An EU report finding that search companies have no need to retain personal data for more than six months has been rejected by Google.
The report from the Article 29 Working Party (made up of national privacy commissioners from all 27 EU member states) said that search companies should do more to protect browsers' anonymity.
Search companies have maintained that information is kept for up to 18 months to help make a user's browsing experience more relevant – and target advertising more effectively.
"Search engines in their role as collectors of user data have so far insufficiently explained the nature and purpose of their operations to the users of their services," the report says.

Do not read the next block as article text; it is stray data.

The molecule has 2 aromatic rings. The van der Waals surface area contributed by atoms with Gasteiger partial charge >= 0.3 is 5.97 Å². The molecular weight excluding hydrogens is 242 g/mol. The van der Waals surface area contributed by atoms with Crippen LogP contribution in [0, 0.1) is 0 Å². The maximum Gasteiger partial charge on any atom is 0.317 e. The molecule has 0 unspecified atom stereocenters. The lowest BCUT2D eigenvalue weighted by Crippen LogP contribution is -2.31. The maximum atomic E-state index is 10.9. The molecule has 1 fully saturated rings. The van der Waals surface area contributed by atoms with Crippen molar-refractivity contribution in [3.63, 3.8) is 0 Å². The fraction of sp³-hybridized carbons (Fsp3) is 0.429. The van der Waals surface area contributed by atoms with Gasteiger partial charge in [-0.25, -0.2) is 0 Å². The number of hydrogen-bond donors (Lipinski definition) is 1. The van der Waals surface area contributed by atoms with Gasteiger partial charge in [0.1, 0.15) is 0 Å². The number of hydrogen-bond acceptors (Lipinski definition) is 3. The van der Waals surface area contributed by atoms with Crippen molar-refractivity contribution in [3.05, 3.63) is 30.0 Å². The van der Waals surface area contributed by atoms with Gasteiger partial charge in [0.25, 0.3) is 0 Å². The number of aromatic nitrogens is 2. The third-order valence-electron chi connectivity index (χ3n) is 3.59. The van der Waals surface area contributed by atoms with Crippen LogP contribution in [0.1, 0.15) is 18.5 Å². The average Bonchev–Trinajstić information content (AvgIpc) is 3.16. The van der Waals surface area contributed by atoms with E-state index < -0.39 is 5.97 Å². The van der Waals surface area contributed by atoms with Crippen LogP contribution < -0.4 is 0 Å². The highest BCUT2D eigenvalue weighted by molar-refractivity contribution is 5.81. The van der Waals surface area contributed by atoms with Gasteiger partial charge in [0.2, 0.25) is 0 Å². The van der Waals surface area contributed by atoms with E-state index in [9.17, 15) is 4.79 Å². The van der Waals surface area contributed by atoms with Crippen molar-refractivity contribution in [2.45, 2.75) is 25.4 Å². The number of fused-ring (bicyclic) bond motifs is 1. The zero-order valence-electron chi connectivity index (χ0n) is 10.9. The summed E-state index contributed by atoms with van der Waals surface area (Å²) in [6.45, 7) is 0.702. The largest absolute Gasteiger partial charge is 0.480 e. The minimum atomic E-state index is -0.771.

"The Working Party does not see a basis for a retention period beyond 6 months."
Google – which recently reduced it's retention period from 24 to 18 months – took issue with the group's findings.
In a blog posting today, Google's lawyer Peter Fleischer says that the reason his firm is so successful today is active use of user information – a success that indicates customer satisfaction.
"We believe that data retention requirements have to take into account the need to provide quality products and services for users, like accurate search results, as well as system security and integrity concerns," he wrote.
Microsoft, which also has an 18 month retention policy and Yahoo, which keeps data for 13 months, have yet to comment.
Should the search engines fail to adopt the recommendations the Article 29 Working Party will consider pushing for the EU to adopt legislation restricting search data retention to its recommended level.